Credit comparisonThis table will help you decide which credit works best for you and your student.
Comparison of education credits
|Up to $1,650 credit per eligible student. ($3,600 maximum for certain Midwestern disaster area students).||Up to $2,000 credit per tax return. ($4,000 maximum for certain Midwestern disaster area students).|
|Available only for a student's first two years of postsecondary education.||Available for all years of postsecondary education, as well as for courses to acquire or improve job skills.|
|Available only for two years per eligible student.||Available for an unlimited number of years.|
|Student must be pursuing an undergraduate degree or other recognized education credential.||Student does not need to be pursuing a degree or other recognized education credential.|
|Student must be enrolled at least half time for at least one academic period beginning during the year.||Available for one or more courses.|
|Not available if student has a felony drug conviction on his or her record.||Felony drug conviction rule does not apply.|
Limitations and coordinationTo qualify for either credit, you must pay postsecondary tuition and fees for yourself, your spouse or your dependent. The credit may be claimed by the parent or the student, but not by both. If the student was claimed as a dependent, he or she cannot file for the credit.
Both the Hope and Lifetime Learning credits are phased out for higher-income taxpayers. The credits are reduced for single filers with modified adjusted gross income between $48,000 and $58,000 and for married taxpayers earning $96,000 to $116,000.
Once you go over the income limit for your filing status, you cannot take these credits. And married taxpayers must file a joint return to get these tax breaks.
You also cannot claim either credit for a student named as a dependent on your tax return if you already used the tuition and fees adjustment for that same student.
However, you can claim the credits even if you received a distribution from a Coverdell education savings account or a qualified tuition program. Just make sure you don't use Coverdell or tuition account money to pay for the expenses you use to claim an education credit.
And for each student, you can choose to claim only one of the credits in a single tax year. That means you cannot use the Hope credit to pay for part of your daughter's tuition charges and then claim the Lifetime Learning break to write off $2,000 more of her school costs.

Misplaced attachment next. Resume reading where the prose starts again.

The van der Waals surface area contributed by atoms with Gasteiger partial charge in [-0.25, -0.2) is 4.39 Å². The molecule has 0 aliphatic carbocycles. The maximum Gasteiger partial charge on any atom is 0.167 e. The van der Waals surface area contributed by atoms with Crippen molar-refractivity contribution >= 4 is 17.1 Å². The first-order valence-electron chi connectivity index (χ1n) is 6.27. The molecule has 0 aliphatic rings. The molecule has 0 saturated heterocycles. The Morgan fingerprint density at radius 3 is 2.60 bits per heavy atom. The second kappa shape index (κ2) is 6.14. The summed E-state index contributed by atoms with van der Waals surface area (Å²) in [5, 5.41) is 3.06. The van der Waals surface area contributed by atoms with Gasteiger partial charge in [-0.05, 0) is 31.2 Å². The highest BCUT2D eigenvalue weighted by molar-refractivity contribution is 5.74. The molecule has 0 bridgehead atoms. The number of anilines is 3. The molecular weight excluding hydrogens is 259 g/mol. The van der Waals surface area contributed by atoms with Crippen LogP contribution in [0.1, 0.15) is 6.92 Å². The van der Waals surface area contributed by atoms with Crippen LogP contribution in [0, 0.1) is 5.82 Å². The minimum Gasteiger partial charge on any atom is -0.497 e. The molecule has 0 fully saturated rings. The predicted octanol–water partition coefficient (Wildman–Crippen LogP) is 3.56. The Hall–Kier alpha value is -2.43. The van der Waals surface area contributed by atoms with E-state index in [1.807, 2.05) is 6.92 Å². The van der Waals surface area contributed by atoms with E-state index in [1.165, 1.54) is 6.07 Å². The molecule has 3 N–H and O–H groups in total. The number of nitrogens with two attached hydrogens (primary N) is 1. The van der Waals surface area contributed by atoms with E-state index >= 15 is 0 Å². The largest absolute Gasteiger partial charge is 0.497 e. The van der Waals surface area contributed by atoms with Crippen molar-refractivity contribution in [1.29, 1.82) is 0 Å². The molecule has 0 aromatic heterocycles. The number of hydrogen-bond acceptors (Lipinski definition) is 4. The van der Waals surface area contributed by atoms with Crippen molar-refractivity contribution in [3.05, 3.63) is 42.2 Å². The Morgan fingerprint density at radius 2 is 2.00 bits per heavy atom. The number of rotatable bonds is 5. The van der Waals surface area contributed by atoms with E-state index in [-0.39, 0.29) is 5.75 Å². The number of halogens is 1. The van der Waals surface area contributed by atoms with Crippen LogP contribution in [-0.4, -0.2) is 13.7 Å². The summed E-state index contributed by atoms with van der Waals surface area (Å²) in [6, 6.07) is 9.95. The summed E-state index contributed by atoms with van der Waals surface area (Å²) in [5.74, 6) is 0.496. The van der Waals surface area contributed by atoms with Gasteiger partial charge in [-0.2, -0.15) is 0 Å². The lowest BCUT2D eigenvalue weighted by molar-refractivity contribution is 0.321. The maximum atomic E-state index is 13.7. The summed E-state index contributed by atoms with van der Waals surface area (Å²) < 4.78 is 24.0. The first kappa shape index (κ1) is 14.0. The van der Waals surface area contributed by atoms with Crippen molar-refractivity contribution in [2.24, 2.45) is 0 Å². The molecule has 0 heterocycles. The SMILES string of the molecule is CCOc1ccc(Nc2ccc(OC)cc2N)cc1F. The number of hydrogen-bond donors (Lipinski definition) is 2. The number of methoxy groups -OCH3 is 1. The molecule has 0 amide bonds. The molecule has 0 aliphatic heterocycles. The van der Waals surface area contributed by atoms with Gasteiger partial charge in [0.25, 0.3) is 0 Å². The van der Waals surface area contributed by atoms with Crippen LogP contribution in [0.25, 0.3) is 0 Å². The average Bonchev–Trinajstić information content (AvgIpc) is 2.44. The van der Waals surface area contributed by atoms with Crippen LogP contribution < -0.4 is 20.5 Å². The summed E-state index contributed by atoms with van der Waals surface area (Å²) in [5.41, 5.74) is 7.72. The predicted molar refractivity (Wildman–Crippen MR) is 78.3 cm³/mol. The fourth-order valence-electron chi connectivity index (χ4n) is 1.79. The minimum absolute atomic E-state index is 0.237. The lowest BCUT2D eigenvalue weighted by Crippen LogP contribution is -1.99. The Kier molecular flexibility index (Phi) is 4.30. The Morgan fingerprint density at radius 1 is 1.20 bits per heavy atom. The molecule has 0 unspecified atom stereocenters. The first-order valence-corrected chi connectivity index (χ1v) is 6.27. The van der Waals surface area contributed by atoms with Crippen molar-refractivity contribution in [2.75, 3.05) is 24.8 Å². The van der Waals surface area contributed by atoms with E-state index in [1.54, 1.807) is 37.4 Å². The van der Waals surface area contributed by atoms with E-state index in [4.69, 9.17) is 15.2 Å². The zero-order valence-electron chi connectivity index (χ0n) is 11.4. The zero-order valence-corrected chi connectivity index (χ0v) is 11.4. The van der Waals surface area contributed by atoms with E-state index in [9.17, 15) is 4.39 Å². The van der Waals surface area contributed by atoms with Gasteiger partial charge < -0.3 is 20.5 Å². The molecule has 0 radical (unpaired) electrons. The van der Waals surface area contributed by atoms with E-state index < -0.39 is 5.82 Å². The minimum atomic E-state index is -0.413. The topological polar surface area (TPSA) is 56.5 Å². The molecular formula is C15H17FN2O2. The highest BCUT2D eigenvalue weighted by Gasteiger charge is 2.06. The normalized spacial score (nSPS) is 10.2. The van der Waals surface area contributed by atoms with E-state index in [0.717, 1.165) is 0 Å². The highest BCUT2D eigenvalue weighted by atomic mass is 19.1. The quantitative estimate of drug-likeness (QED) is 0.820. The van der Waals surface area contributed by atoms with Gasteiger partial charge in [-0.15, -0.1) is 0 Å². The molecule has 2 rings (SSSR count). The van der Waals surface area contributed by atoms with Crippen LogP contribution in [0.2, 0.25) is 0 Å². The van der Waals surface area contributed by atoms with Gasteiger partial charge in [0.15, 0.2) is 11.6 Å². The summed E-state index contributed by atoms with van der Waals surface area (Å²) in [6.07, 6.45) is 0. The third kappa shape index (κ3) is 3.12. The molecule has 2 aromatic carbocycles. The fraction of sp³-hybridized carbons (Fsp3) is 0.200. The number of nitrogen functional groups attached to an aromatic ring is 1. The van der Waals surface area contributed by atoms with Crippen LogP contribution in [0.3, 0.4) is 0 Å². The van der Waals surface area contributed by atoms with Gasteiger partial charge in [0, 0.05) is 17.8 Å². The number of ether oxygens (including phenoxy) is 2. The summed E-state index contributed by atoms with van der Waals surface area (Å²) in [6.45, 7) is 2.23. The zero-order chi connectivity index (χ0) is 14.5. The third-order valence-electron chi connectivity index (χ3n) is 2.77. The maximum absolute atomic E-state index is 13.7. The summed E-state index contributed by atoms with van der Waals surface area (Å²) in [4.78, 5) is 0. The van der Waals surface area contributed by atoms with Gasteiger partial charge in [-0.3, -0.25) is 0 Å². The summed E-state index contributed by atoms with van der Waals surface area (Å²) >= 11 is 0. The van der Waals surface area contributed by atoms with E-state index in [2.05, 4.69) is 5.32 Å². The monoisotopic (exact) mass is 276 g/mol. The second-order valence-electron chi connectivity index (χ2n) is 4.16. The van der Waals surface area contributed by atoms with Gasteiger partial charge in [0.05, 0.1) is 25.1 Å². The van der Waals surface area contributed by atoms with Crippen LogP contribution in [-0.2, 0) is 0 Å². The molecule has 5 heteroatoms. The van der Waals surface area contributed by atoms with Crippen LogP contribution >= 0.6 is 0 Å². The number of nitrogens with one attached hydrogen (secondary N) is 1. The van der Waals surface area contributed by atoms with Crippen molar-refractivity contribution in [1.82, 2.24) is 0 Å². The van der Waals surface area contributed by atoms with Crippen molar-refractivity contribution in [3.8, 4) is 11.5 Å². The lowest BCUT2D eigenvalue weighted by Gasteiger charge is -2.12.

But if you pay college expenses for two or more students in the same year, you can choose to take credits on a per-student, per-year basis. That means you can take the Hope credit for your sophomore daughter and the Lifetime Learning one for your senior son.
Midwestern student aidThe rash of severe storms, flooding and tornadoes across the Midwest last spring and summer prompted the enactment of The Heartland Disaster Tax Relief Act of 2008. Part of this new law expands the educational tax credits for students in the hardest hit areas.
Students attending college in specific Midwestern disaster areas can claim a Hope credit of up to $3,600 on their 2008 returns. This larger credit applies to certain counties in Arkansas, Illinois, Indiana, Iowa, Missouri, Nebraska and Wisconsin. The specific counties in those states are listed in chapter 3 of IRS Publication 970, Tax Benefits for Higher Education.
The Lifetime Learning credit rate for a Midwestern disaster area student is increased from 20 percent to 40 percent. This extra break could provide an eligible student a credit of up to $4,000.
The new law also expands the educational expenses that Midwestern students can count in claiming these credits. In addition to tuition and fees, Midwestern disaster area students can include the costs of books, supplies and equipment, as well as, in some cases, a portion of room and board costs.
Detailed eligibility guidelines for disaster area students as well as all others looking to claim the Hope or Lifetime Learning credits can be found in IRS Publication 970.